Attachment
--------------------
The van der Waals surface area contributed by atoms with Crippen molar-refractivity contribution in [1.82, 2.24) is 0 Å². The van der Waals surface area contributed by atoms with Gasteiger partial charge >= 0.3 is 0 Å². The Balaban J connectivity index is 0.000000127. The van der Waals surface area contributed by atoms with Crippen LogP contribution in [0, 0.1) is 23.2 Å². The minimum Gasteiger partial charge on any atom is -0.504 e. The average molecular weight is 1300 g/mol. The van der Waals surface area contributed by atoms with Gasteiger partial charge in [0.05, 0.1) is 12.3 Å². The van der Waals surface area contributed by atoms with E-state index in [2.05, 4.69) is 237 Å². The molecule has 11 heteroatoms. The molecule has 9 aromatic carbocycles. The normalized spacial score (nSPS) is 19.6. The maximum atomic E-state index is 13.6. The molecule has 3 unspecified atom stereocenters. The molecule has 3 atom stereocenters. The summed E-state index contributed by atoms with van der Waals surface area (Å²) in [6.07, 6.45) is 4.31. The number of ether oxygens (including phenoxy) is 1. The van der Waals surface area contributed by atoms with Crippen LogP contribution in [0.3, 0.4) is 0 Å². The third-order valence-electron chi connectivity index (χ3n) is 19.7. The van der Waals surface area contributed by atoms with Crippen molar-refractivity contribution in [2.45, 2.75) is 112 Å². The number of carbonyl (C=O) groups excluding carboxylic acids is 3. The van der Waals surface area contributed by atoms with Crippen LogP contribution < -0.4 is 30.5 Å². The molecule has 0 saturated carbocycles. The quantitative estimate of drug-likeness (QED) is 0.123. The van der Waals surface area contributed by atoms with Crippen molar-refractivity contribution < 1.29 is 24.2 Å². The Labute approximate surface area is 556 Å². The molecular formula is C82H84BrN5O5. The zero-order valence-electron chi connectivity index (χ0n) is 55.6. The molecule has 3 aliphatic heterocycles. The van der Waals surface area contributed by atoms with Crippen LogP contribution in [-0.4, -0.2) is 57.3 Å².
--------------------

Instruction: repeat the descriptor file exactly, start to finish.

The van der Waals surface area contributed by atoms with Crippen molar-refractivity contribution in [1.82, 2.24) is 0 Å². The van der Waals surface area contributed by atoms with Gasteiger partial charge >= 0.3 is 0 Å². The Balaban J connectivity index is 0.000000127. The van der Waals surface area contributed by atoms with Crippen LogP contribution in [0, 0.1) is 23.2 Å². The minimum Gasteiger partial charge on any atom is -0.504 e. The average molecular weight is 1300 g/mol. The van der Waals surface area contributed by atoms with Gasteiger partial charge in [0.05, 0.1) is 12.3 Å². The van der Waals surface area contributed by atoms with E-state index in [2.05, 4.69) is 237 Å². The molecule has 11 heteroatoms. The molecule has 9 aromatic carbocycles. The normalized spacial score (nSPS) is 19.6. The maximum atomic E-state index is 13.6. The molecule has 3 unspecified atom stereocenters. The molecule has 3 atom stereocenters. The summed E-state index contributed by atoms with van der Waals surface area (Å²) in [6.07, 6.45) is 4.31. The number of ether oxygens (including phenoxy) is 1. The van der Waals surface area contributed by atoms with Crippen LogP contribution in [0.3, 0.4) is 0 Å². The third-order valence-electron chi connectivity index (χ3n) is 19.7. The van der Waals surface area contributed by atoms with Crippen molar-refractivity contribution in [2.45, 2.75) is 112 Å². The number of carbonyl (C=O) groups excluding carboxylic acids is 3. The van der Waals surface area contributed by atoms with Crippen LogP contribution < -0.4 is 30.5 Å². The molecule has 0 saturated carbocycles. The quantitative estimate of drug-likeness (QED) is 0.123. The van der Waals surface area contributed by atoms with Crippen molar-refractivity contribution < 1.29 is 24.2 Å². The Labute approximate surface area is 556 Å². The molecular formula is C82H84BrN5O5. The zero-order valence-electron chi connectivity index (χ0n) is 55.6. The molecule has 3 aliphatic heterocycles. The van der Waals surface area contributed by atoms with Crippen LogP contribution in [-0.4, -0.2) is 57.3 Å².